Stocks traded higher on Tuesday as Congress continued negotiations on another economic relief package and COVID-19 vaccines began to roll out across the country.
The Dow Jones Industrials shot higher 140.2 points midday at 30,001.75. Apple led the Dow higher, rising 3.5%, after Nikkei reported the company will increase iPhone production by about 30% in the first half of 2021.
The S&P 500 climbed 18.22 points to 3,665.71. Tech and energy were the best-performing sectors in the S&P 500, gaining 1.2% each.
The NASDAQ gained 42.43 points to 12,482.47.
Even with recent weakness for the S&P 500 and Dow, the three major indexes are up sharply for the year, trading near record highs.
Lawmakers released the latest proposal for another round of economic relief on Monday evening, splitting a previous bipartisan proposal into two parts.
The new plan calls for $748 billion in spending for programs that are popular on both sides of the aisle, including an additional $300 per week in federal unemployment benefits and another $300 billion for more loans under the Paycheck Protection Program.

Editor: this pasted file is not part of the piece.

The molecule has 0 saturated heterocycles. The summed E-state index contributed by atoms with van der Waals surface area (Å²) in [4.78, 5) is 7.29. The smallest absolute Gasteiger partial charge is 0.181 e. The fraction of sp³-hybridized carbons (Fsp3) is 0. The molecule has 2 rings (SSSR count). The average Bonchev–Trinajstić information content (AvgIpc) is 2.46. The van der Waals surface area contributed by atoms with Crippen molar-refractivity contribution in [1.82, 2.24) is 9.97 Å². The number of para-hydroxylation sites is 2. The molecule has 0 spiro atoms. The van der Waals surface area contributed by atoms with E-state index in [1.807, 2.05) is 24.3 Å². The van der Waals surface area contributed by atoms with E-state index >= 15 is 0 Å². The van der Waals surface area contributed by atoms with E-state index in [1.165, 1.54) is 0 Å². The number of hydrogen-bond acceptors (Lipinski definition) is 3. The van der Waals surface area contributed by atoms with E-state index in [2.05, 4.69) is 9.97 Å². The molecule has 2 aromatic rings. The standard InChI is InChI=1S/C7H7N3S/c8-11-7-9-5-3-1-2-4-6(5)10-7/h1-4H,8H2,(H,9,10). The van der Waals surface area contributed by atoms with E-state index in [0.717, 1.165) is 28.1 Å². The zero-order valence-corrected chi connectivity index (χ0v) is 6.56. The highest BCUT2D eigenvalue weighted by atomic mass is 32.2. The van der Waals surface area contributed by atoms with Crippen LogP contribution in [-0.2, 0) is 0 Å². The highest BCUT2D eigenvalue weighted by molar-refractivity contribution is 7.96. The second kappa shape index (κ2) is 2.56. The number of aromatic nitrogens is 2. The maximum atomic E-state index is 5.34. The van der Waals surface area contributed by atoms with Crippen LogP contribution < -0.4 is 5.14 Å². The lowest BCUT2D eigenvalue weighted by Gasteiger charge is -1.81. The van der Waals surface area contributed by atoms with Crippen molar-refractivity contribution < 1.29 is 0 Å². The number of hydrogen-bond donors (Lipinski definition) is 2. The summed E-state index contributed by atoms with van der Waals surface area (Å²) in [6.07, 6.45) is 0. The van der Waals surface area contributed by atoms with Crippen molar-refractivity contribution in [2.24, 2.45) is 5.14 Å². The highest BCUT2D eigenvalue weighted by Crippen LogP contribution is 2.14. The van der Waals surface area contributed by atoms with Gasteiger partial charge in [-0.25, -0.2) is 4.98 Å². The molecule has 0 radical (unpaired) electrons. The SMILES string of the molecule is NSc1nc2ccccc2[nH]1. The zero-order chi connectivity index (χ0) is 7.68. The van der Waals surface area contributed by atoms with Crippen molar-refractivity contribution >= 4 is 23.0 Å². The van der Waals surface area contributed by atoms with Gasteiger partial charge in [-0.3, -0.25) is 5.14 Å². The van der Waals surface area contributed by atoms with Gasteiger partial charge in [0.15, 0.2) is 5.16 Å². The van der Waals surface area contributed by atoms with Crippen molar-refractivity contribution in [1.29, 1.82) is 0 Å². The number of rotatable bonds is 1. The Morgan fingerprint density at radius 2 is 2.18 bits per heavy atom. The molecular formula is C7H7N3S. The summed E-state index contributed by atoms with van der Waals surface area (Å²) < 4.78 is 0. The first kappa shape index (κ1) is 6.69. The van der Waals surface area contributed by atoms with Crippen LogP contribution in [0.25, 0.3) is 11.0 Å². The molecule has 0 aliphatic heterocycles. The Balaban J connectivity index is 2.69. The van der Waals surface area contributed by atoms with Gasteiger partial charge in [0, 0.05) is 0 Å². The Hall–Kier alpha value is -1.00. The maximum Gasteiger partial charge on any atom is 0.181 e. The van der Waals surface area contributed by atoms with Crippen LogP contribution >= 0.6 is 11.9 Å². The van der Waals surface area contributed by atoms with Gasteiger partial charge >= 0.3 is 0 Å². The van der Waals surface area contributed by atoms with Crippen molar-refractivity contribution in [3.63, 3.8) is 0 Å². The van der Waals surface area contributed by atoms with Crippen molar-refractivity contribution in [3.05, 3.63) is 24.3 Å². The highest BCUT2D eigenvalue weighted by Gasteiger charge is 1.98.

A second $160-billion bill would include the more contentious areas of business liability protections and financial aid to state and local governments.
The latest step toward a stimulus deal comes as investors and Americans at large grapple with a bleak near-term outlook but prospects of economic growth and the possible end of the pandemic in 2021.
The first round of shots from the vaccine developed by Pfizer and BioNTech were given in the U.S. on Monday, but the country also passed 300,000 deaths from COVID-19, according to data from Johns Hopkins University. New York City Mayor Bill de Blasio also warned residents that a full shutdown may be needed to protect the city’s hospitals.
On Tuesday morning, the Food and Drug Administration said the data on Moderna’s coronavirus vaccine met expectations for emergency use, a crucial step before a full approval. If the FDA greenlights the vaccine, it would be the second approved for use in the U.S. behind Pfizer’s. Shares of Moderna dipped 3.4%.
The Federal Reserve will begin its two-day December meeting on Tuesday, with a policy statement and press conference for Chair Jerome Powell scheduled for Wednesday.
Prices for the 10-Year Treasury dipped, raising yields to 0.91% from Monday’s 0.90%. Treasury prices and yields move in opposite directions.
Oil prices recovered 61 cents to $47.60 U.S. a barrel.
Gold prices brightened $17.50 to $1,849.60